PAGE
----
Promising Innovations in T1D Early Detection Emerge Victorious at Diabetes Innovation Challenge

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Our recent Diabetes Innovation Challenge, the first-ever, open, worldwide challenge to identify and accelerate transformational advancements in diabetes research and care, awarded Enable Biosciences the top prize in late stage development. This is the second article in our three-part series of winner profiles. 

An early diagnosis is one of the most important tools available to manage type 1 diabetes (T1D). Addressing this need is the first place winner in the late-stage projects of the 2016 Diabetes Innovation Challenges, Enable Biosciences of San Francisco, CA. This organization offers an interesting diagnostic test that is 10,000 times more sensitive than today’s auto-antibody testing used in screening people (such as family members of a person with type 1) for likeliness of developing type 1 diabetes. We interviewed Dr. David Seftel, CEO from Enable Biosciences.

Glu: What motivates/inspires the individuals in your organization?

David: Our team is united in the pursuit of truly transformative tools that have the power to improve the lives of the greatest many. As a clinician, my type 1 patients motivate, educate and challenge me to deliver solutions that can change their lives and those of their families for the better. We will not rest until we deliver a diagnostic platform that empowers patients and physicians to intervene early to improve outcomes dramatically.

Glu: What has been the greatest challenge to move to the next stage?

David: Early diagnosis is the single most important factor in forestalling total islet cell destruction. T1D is a window of opportunity disease. Most type 1 patients present too late with full blown disease and thus miss this window due to the lack of easy, ultra-sensitive antibody detection assays. While our assay promises to address this issue definitively, the most critical challenge is enrolling clinical collaborators and partners to help test at-risk populations early and often. We are extremely grateful to the T1D Exchange for developing an extraordinary network of individuals and organizations that can help us bring this much needed resource to the aid of researchers, clinicians and patients alike.

Glu: How will your organization use the funding and services provided by the award?

David: Funding will go towards larger trials of our technology and pave the way for regulatory approval. We will make extensive use of T1D Exchange biobanked samples for this purpose, as well as consulting services to help us optimize the manufacturing of our product to meet the needs of researchers and clinicians alike.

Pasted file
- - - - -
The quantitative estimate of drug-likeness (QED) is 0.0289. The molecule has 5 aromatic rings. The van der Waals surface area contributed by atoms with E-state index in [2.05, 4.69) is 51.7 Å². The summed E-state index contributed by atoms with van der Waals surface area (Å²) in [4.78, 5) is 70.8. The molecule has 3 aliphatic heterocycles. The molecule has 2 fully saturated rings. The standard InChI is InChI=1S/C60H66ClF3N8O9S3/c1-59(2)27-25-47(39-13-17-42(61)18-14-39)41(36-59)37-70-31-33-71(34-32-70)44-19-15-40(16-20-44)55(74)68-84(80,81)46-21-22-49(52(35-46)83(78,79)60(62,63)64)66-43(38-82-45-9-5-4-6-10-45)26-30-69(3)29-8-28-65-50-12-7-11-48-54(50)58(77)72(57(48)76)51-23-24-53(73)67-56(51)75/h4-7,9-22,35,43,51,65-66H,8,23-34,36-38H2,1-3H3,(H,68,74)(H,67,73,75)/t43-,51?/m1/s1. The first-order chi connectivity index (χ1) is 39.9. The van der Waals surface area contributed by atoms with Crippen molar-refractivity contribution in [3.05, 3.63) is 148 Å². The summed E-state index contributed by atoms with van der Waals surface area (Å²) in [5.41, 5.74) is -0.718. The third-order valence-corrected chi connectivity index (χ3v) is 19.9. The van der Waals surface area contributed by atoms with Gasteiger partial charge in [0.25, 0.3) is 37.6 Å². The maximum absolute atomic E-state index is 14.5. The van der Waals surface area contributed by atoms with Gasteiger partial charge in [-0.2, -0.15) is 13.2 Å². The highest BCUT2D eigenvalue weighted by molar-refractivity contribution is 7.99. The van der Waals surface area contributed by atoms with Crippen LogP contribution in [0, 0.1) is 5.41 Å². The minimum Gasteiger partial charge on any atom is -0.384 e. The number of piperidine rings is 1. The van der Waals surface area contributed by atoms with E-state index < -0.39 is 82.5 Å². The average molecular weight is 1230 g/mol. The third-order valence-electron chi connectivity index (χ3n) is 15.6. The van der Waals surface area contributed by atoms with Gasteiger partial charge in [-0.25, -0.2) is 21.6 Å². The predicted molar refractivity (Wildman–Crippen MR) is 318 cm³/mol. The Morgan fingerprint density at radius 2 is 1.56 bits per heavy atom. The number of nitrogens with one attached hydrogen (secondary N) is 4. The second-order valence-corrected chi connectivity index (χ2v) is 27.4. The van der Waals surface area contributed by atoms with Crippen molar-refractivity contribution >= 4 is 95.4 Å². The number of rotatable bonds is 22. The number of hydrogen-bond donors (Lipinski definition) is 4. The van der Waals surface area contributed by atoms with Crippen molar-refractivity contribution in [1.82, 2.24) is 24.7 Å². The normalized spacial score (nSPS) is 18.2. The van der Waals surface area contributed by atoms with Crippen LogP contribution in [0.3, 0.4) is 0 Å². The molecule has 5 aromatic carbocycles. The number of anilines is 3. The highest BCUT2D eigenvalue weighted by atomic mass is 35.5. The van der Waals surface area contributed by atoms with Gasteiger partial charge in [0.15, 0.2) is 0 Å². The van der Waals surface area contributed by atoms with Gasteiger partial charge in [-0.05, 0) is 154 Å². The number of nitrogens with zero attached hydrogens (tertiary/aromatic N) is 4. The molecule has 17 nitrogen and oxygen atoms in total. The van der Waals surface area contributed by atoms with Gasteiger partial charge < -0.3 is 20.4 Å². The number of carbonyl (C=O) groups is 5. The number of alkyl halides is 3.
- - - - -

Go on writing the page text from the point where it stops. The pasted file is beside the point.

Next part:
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Glu:  How soon might this solution be available?

David: Between 1-2 years. We are still in a “pre-clinical” phase, but we are also working hard to identify partners to help us accelerate the delivery of our diagnostic from the lab to the clinic.

Glu: Once this innovation has gone to market, what area(s) will you focus on?

David: Maintaining the quality of the current auto-antibody tests, advancing our next-generation tests that will be even more powerful and less invasive. Working with scientists to identify new markers and to help develop better therapies for T1D patients.

Glu: Any other interesting background information (perhaps non-scientific) about your team?

David: I am originally from South Africa where my physician father had his own very popular medical TV show. I have maintained my connection to South Africa and been involved in charitable work there for many years. In the US, I co-founded the Macular Degeneration Foundation, a non-profit that blazed the trail in patient advocacy and research promotion in the field of macular degeneration. Peter Robinson, PhD, Enables’ Chief Scientific Officer, is a member of a nationally-touring Improv Comedy troupe. Jason Tsai, Enable’s CTO, won the 2008 Gold Medal in the International Chemistry Olympiad, representing Taiwan. Carolyn Bertozzi, PhD, Enable’s Chair of the Scientific Advisory Board, played keyboard in a rock band with Tom Morello (Rage Against the Machine) when they were in college at Harvard.

 

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